3. In this company's case, a standard Tektro hydraulic disc brake OR a Magura hydraulic disc brake OR a Magura hydraulic rim brake - thus, you could fit this to a rim brake bike

This system appears to have debuted in 2021 or so. It is pretty expensive at over €2,000 for a bicycle's worth of parts. It does appear to be set up to let one transmitter actuate one or more brakes. The problem is that with low demand, we would not expect a lot of companies to enter the space, and the company or companies can't achieve economies of scale in production. So, the prices may remain high. Also, the long-term reliability of the system is unknown.

I believe that Shimano and Magura are experimenting with wireless brakes, probably for general purpose bikes (i.e. not performance bikes). In any case, this solution may bear watching. However, we don't know that adaptive cycling is on the radar of these companies.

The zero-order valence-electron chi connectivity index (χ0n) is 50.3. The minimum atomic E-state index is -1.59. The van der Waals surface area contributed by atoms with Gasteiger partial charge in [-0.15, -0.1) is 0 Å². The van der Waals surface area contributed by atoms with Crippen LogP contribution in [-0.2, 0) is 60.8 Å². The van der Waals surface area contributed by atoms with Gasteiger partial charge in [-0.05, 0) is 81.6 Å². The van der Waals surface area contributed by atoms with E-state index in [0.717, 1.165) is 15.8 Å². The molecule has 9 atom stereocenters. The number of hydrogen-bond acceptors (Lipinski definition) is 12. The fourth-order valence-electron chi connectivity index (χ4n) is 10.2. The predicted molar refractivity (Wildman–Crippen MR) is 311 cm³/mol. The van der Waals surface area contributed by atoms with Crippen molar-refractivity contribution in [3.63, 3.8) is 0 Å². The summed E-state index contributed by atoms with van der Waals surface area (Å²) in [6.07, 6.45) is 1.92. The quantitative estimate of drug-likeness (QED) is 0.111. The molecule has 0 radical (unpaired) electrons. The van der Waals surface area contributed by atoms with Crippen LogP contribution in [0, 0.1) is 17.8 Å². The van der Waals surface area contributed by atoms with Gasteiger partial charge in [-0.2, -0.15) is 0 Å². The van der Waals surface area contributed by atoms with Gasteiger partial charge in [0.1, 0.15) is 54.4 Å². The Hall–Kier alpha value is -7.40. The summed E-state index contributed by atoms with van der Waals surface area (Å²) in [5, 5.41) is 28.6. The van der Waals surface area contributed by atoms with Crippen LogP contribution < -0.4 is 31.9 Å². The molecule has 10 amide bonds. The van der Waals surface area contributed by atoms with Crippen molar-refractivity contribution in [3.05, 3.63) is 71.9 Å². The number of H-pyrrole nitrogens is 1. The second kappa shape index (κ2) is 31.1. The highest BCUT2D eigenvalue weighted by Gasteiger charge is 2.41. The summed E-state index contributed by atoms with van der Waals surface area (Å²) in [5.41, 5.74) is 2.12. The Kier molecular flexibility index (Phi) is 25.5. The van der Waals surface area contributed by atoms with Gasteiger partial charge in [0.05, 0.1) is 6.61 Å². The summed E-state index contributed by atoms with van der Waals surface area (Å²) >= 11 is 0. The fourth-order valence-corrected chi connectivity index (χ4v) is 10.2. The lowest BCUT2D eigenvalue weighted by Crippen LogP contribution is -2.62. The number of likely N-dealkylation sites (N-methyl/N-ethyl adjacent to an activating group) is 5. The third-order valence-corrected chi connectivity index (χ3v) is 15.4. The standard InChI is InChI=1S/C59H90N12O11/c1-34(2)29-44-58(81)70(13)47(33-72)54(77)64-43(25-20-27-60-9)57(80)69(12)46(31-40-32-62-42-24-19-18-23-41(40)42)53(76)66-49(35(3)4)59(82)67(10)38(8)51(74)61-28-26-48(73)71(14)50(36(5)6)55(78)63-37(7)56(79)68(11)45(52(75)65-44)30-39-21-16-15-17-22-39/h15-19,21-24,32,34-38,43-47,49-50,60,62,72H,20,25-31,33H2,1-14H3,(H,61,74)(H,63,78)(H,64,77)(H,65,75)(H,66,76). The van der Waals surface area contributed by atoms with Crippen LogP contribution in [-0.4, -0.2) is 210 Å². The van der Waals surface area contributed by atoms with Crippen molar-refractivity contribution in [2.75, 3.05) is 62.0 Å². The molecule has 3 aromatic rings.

• A bike shop specialized in adjusted bikes might be the best to find one for you, and they can also help you with other systems already on the market.
    – Willeke
    Commented May 30, 2023 at 19:12

There is a lot of options of different handlebar arrangements and brake types. Some have very small operating force. Also the brake levers can be rotated to an angle that is most comfortable.

I would suggest to find a good local bike shop, and get in contact with them. Chances are that they can arrange for you to try out many different models and will help adjust them to your needs.

Even for people without medical conditions, professionally fitting a bike to the rider makes a big difference. I would assume that will be even more true when you have needs that differ from the majority.

  • There may be associations of people with disabilities in your wider neighbourhood who already have fitting solutions in store. No need to re-invent the wheel once over. Those people may even have connections to a LBS that can proceed to the necessary conversions.
    – Carel
    Commented Nov 3, 2020 at 12:54
  • You are correct and as a retired Occupational Therapist who wants to keep using my Cannondale bike, I may seek help through the engineering dept at UBC when I have time. Commented Nov 3, 2020 at 17:32